Thursday, September 20, 2012

September in the Side Yard

The plants on the east side of the house survived the hot, dry summer.  Most of the area gets watered from the underground sprinkler system, which I ran more than I would have if we hadn't had only certain days we could water, because I didn't have time on those days to water by hand.  I am hoping to be finished putting in new plants soon, so that the whole yard won't need as much watering.

The asters are opening their blooms now.

Now that I know the ziz zag goldenrod I took from this clump transplanted well, I plan to move the rest of this to the front yard in the spring.

I'm thinking this is called river oats.  It reseeds a lot, so I'm thinking about putting something taller in this spot next year.  The egress window well is next to it.

It's getting late, so I'm just going to show what's growing, only pointing out a few plants, and if there is something you want to ask about, I'll get back to you.

I headed north, taking photos from different distances.

The goldenrod, 'Witchita Mountains' has been one of the last to bloom this year.  It is normally full of pollinators.

Short toothed mountain mint is one of my favorites, partly because of how long they look good, and also because the pollinators love it.  I've mentioned I keep it from spreading by picking up the stems in the spring, so they can't take root.  I would have put a closer photo of it, but wanted to show that this baptisia did not get eaten by those caterpillars that devoured the one on the back yard side of this bed.  I think the tall white blooms are on a eupatorium, maybe 'Prairie Jewel'.

Here's a closer look at the eupatorium, and some seed pods from the baptisia.

Here's another wide view from next to where the previous photos were taken.  Here comes Heidi!

Here she is!

I don't remember what kind of asters (or former asters) these are, but they've been here awhile, and like to seed themselves around, so I'm thinking they may not be a hybrid.

I may dig out the Russian sage, as it gets taller than I want it to in this spot, and even though I trimmed it back, it is leaning over.

This is facing back south.

Pitcher Sage:

I'd like to find more threadleaf ironweed.

Lead Plant:

I was going to take out the liriope this spring, but didn't get to it.

The vegetable garden is on the other side of the driveway, behind the lattice.

Looking back toward the south again.

 I think this area is more hodge podge than other beds in the yard.  I have mentioned before that it was not all planted at once.  Grass was removed in about 4 different years, if my memory is correct.  I really need to move some things around, and get the spaces filled in better.

Are you redoing any flower beds?  I'm thinking our gardens are always a work in progress.


  1. Another great post filled with beauty growing in your gardens.

    Have a great weekend ~ FlowerLady

  2. Your yard looks great, as always. Yes, that is Northern Sea Oats, Chasmanthium latifolium. A beautiful grass, but it does self-sow a lot and is hard to pull out. Also, in my yard it tends to grow too tall and need staking.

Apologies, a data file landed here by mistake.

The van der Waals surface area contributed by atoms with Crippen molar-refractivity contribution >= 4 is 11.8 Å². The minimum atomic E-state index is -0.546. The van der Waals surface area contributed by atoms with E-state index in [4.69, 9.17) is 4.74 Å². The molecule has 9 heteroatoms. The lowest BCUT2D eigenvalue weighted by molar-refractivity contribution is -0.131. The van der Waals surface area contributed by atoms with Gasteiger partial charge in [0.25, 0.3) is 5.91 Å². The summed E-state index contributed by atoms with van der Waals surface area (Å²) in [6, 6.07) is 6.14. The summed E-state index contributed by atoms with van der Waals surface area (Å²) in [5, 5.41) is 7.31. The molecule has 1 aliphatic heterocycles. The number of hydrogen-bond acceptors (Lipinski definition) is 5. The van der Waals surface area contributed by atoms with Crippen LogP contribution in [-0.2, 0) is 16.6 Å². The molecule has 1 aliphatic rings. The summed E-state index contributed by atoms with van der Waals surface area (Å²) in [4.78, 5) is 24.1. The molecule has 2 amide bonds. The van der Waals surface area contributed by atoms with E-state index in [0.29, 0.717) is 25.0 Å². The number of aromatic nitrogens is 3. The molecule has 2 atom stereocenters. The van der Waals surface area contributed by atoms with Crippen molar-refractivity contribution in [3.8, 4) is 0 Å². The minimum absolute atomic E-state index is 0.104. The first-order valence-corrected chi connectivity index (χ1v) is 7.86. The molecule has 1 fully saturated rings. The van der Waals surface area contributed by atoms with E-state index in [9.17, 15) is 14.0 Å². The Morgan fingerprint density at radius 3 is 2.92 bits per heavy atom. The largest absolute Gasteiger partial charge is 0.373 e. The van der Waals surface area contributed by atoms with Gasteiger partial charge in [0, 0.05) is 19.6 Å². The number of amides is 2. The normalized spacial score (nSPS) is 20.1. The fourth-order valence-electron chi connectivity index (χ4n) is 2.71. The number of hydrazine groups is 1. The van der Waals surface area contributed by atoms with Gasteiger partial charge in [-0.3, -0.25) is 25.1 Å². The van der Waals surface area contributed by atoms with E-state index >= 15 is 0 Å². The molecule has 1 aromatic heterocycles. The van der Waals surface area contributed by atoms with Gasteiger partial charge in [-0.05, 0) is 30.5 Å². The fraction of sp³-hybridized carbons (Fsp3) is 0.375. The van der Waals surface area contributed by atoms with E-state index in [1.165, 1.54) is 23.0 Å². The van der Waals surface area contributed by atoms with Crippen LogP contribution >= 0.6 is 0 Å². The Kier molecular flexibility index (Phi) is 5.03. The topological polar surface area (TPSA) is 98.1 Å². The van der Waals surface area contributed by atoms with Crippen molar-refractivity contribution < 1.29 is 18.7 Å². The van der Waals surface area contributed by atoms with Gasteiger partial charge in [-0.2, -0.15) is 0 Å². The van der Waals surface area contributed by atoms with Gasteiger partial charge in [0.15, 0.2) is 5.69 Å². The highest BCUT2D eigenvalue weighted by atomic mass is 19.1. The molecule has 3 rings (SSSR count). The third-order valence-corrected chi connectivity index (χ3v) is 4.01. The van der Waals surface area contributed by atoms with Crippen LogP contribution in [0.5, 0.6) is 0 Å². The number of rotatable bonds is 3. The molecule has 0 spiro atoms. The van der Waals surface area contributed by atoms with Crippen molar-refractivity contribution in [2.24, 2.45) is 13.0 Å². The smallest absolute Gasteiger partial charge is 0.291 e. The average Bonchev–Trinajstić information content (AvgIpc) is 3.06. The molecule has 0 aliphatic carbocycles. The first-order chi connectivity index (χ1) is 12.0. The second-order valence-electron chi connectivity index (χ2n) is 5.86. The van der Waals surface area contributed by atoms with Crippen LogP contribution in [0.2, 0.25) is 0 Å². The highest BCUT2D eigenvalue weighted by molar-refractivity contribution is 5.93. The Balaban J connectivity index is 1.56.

3. Your garden is looking amazing as always Sue. You always have so much going on in it. I love your Goldenrod plants and I love Ironweed. I have been looking for a Sweet fragrance Goldenrod and have not been able to find any. Have you ran across any? Have a wonderful weekend.

  4. Sue, you have an amazing variety of plants and I like them all together like you have them. Instead of buying new plants, I would try to divide or take cuttings for fill-ins.

    I really love your beautiful grass. I just mowed my weed patch.......

  5. I'd like to redo everything, this was a tough year for our plants. I love the variety in your gardens, something that we started with, but have lost to aggressive plants over the years. The plant you called river oats, I think I call Northern Sea oats...I like the stems in floral arrangements.

  6. loved the garden tour. I'm always redoing my gardens as I get bored easily with the same thing. Next summer I will have 2 step-great-grandchildren so I'm thinking about how I want to create a small space for them in one of my gardens.

  7. Gardens are always a work in progress. I was noticing all your notes along the way of plants to move.
    I've tried trimming Russian Sage to keep it shorter and it always grows just as tall. Seems to be determined.

  8. Such a gorgeous garden. Its full of life that made possible of the stunning flowers and lively pets. Thanks for sharing.
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  9. Amazing blog header and like the butterfly images on your sidebar.

    Visiting you from the blog list on the Impatient Gardener.

  10. I love the look of Northern Sea Oats, they remind me of the sea oats I saw on the shore on Sanibel Island. I have had the problem that Jason noted - they reseed all over the place. The first two years I had them, I left the seed heads on until later in the winter to provide some winter interest. After struggling with pulling out the seedlings throughout the garden, I started cutting the grass down to the ground in late fall. It has really helped cut down the amount of seedlings in the garden, although I still get a few.

  11. Your garden looks amazing. Such gorgeous blooms you've grown. Its very calming and refreshing to look at.
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